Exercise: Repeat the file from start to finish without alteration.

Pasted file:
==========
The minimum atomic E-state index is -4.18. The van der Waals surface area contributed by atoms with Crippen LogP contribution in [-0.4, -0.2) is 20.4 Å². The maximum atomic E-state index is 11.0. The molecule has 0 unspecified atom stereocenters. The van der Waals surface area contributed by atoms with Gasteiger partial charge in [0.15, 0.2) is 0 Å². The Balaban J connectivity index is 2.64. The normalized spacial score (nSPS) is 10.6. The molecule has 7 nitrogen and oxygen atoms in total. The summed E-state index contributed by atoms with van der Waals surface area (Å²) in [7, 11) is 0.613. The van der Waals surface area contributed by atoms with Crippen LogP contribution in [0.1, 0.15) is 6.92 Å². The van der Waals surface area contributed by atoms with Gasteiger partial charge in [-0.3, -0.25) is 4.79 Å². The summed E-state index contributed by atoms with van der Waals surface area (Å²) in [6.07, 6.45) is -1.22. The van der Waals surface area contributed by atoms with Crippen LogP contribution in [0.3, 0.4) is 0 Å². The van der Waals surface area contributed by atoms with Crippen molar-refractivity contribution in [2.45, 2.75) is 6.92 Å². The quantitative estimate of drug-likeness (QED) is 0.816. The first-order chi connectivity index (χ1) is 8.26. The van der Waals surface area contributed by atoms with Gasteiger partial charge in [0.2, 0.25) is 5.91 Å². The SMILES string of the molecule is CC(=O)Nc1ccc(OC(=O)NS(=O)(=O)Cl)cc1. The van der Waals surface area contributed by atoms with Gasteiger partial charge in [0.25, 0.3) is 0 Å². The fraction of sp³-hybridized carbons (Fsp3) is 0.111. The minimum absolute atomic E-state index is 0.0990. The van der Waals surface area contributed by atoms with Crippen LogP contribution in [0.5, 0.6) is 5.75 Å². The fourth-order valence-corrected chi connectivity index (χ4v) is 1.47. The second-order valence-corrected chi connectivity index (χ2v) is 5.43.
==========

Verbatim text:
The minimum atomic E-state index is -4.18. The van der Waals surface area contributed by atoms with Crippen LogP contribution in [-0.4, -0.2) is 20.4 Å². The maximum atomic E-state index is 11.0. The molecule has 0 unspecified atom stereocenters. The van der Waals surface area contributed by atoms with Gasteiger partial charge in [0.15, 0.2) is 0 Å². The Balaban J connectivity index is 2.64. The normalized spacial score (nSPS) is 10.6. The molecule has 7 nitrogen and oxygen atoms in total. The summed E-state index contributed by atoms with van der Waals surface area (Å²) in [7, 11) is 0.613. The van der Waals surface area contributed by atoms with Crippen LogP contribution in [0.1, 0.15) is 6.92 Å². The van der Waals surface area contributed by atoms with Gasteiger partial charge in [-0.3, -0.25) is 4.79 Å². The summed E-state index contributed by atoms with van der Waals surface area (Å²) in [6.07, 6.45) is -1.22. The van der Waals surface area contributed by atoms with Crippen LogP contribution in [0.3, 0.4) is 0 Å². The van der Waals surface area contributed by atoms with Crippen molar-refractivity contribution in [2.45, 2.75) is 6.92 Å². The quantitative estimate of drug-likeness (QED) is 0.816. The first-order chi connectivity index (χ1) is 8.26. The van der Waals surface area contributed by atoms with Gasteiger partial charge in [0.2, 0.25) is 5.91 Å². The SMILES string of the molecule is CC(=O)Nc1ccc(OC(=O)NS(=O)(=O)Cl)cc1. The van der Waals surface area contributed by atoms with Gasteiger partial charge in [0.25, 0.3) is 0 Å². The fraction of sp³-hybridized carbons (Fsp3) is 0.111. The minimum absolute atomic E-state index is 0.0990. The van der Waals surface area contributed by atoms with Crippen LogP contribution in [0.5, 0.6) is 5.75 Å². The fourth-order valence-corrected chi connectivity index (χ4v) is 1.47. The second-order valence-corrected chi connectivity index (χ2v) is 5.43.